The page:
“Who would believe me – her own mother? If there’s a…” her voice trembles. “A trial – they know I’d say anything to protect her. She’ll be ruined. And you, Thaddeus, what would your employers say? What will the scandal of all this do to you? Your career will be blighted…”
“My career? Well, ma’am…” Whatever Kid Curry was about to say, he thinks better of it and shuts up.
“If you get embroiled with the law…”
Curry stares at her. He pushes back his hair, distractedly.
“I can’t get involved with the law… Just can’t! And, I can’t leave Laura to…” He breaks off.
“What will people think?” despairs Mrs. Mallowen. “Mexican folk are so – so strict, so – well, so Catholic – about these matters. This isn’t America.”
“Could we – I dunno – hide the body?”
She blinks at him. “Hide the body? You and me carrying it between us like a sack of potatoes? Hide it where? And – then what? People will notice if Felipe disappears.” She sits beside him and puts a motherly hand over his. “Thaddeus, this isn’t a dime novel. We can’t just cover it up.”
Silence. Mrs. Mallowen’s brow furrows.
Curry watches Mrs. Mallowen’s brow furrow and her eyes light up. “You’ve got a plan,” he deduces.
“Yes…” Very tentative.
“Go on. ‘Cos,” Aw. He’s missing Heyes. “…We could sure use us a plan!”
“As I just said; this isn’t America.” She turns to him. “We are SO out of the way here – maybe something could be done. Maybe we can’t cover this up ourselves – but perhaps it can be covered up – officially.”
“Huh?” Kid Curry catches on. “Oh. You mean…?”
“I don’t think anyone heard anything…” Her voice is eager.
“Who has the room next to your daughter?” interrupts Curry.
“The gentleman with the fine mustache. But, he cannot have heard – or he would have come out.”
Curry nods. “Yeah, he would.”
“Señor Garcia will be on our side. The scandal can only damage his hotel. He would far rather have this hushed up. And, maybe the local law is open to – persuasion.”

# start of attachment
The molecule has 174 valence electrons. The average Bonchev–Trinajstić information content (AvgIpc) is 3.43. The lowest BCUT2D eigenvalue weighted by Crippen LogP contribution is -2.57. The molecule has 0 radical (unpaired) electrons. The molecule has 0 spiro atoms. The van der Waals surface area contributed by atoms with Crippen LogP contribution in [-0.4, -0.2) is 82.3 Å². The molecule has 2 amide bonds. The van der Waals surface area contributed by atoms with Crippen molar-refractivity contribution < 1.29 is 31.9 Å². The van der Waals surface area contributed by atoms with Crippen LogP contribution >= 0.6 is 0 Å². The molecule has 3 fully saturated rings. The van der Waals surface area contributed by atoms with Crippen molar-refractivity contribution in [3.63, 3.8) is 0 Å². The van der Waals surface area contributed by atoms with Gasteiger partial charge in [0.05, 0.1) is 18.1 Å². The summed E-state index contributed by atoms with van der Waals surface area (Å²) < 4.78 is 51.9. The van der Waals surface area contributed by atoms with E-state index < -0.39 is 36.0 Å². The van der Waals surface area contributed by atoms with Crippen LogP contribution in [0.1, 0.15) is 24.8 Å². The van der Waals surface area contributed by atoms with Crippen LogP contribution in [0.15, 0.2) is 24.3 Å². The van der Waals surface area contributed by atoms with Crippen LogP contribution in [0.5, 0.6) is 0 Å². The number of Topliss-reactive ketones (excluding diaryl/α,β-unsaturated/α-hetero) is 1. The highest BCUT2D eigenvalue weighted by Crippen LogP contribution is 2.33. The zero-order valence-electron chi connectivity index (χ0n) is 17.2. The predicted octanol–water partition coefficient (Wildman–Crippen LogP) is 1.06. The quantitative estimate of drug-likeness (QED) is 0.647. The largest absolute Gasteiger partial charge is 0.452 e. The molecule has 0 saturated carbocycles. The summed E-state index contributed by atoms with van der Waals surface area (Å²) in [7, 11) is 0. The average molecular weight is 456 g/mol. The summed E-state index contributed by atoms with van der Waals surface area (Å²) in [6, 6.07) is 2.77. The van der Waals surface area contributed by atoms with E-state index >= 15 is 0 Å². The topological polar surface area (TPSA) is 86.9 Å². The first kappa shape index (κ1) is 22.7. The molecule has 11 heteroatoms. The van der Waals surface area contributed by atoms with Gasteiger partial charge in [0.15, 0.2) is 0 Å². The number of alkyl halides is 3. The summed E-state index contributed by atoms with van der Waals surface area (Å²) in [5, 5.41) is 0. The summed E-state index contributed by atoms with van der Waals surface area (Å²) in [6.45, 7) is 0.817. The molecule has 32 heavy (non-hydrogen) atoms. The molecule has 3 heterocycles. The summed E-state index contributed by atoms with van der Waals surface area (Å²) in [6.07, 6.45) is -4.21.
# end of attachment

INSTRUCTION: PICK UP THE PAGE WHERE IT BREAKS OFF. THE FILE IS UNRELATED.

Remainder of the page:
“Persuasion?” Curry muses. Even in America, the law can be – persuaded. He shrugs a ‘maybe.’
“Thaddeus, how much money have you got?”
Reluctantly, “Some. Maybe – enough.”
“Perhaps I can get a death certificate saying Felipe died of natural causes.” Pause. Compellingly, “Thaddeus, it has to be worth a try!”
Kid Curry thinks.
“Yup. Gotta be worth a try.”
THE NEXT MORNING – MONDAY
Kid Curry is drinking a cold beer in the cantina. His eyes are riveted on the reception area.
Mrs. Mallowen has summoned the manager.
They hold an animated conversation. Garcia is gesticulating. Mrs. Mallowen becomes firmer and more authoritative with every sentence.
Curry’s eyes follow the exchange. He cannot understand a single word. But, Mrs. Mallowen flashes him a comforting look. Her plan is going okay.
Kid Curry is still an avid observer. Two uniformed police officers arrive. Garcia conducts them up to the bedrooms, Mrs. Mallowen in attendance still expounding in fluent Spanish.
Pause. Anxious blue eyes remain riveted on the stairs.
The police, the loquacious hotel manager and the commanding Mrs. Mallowen return to the lobby. Still, Curry cannot understand a word of what she and Garcia are saying.
The police leave. Mrs. Mallowen presses her fingers to her temples. She meets Curry’s eyes and joins him in the cantina.
“It worked!” she exclaims. “They’ve taken the body away by the back stairs. It was so easy. They practically held out their hands.” She wrinkles her nose. “In some ways – it’s disgusting.”
“I dunno, ma’am,” shrugs Curry. “I like to think there’s a little bad in everyone.” Pause. Practically, “How much?”